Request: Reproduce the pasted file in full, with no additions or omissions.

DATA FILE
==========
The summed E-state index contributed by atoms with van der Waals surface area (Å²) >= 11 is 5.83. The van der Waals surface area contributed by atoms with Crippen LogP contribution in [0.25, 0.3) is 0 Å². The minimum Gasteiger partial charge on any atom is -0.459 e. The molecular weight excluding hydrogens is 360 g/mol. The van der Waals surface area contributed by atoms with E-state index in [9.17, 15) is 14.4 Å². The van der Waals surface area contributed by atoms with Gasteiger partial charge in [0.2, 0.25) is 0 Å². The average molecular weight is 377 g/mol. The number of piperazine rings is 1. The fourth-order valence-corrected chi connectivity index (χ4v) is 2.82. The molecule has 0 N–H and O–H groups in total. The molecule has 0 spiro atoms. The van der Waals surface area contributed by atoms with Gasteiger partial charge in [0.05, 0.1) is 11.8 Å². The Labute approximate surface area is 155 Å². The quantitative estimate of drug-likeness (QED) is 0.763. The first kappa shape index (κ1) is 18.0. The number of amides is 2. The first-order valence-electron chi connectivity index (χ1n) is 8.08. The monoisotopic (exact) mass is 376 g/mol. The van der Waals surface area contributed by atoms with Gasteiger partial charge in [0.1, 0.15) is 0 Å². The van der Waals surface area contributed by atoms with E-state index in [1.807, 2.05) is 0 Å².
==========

The summed E-state index contributed by atoms with van der Waals surface area (Å²) >= 11 is 5.83. The van der Waals surface area contributed by atoms with Crippen LogP contribution in [0.25, 0.3) is 0 Å². The minimum Gasteiger partial charge on any atom is -0.459 e. The molecular weight excluding hydrogens is 360 g/mol. The van der Waals surface area contributed by atoms with E-state index in [9.17, 15) is 14.4 Å². The van der Waals surface area contributed by atoms with Gasteiger partial charge in [0.2, 0.25) is 0 Å². The average molecular weight is 377 g/mol. The number of piperazine rings is 1. The fourth-order valence-corrected chi connectivity index (χ4v) is 2.82. The molecule has 0 N–H and O–H groups in total. The molecule has 0 spiro atoms. The van der Waals surface area contributed by atoms with Gasteiger partial charge in [0.05, 0.1) is 11.8 Å². The Labute approximate surface area is 155 Å². The quantitative estimate of drug-likeness (QED) is 0.763. The first kappa shape index (κ1) is 18.0. The number of amides is 2. The first-order valence-electron chi connectivity index (χ1n) is 8.08. The monoisotopic (exact) mass is 376 g/mol. The van der Waals surface area contributed by atoms with Gasteiger partial charge in [0.1, 0.15) is 0 Å². The van der Waals surface area contributed by atoms with E-state index in [1.807, 2.05) is 0 Å².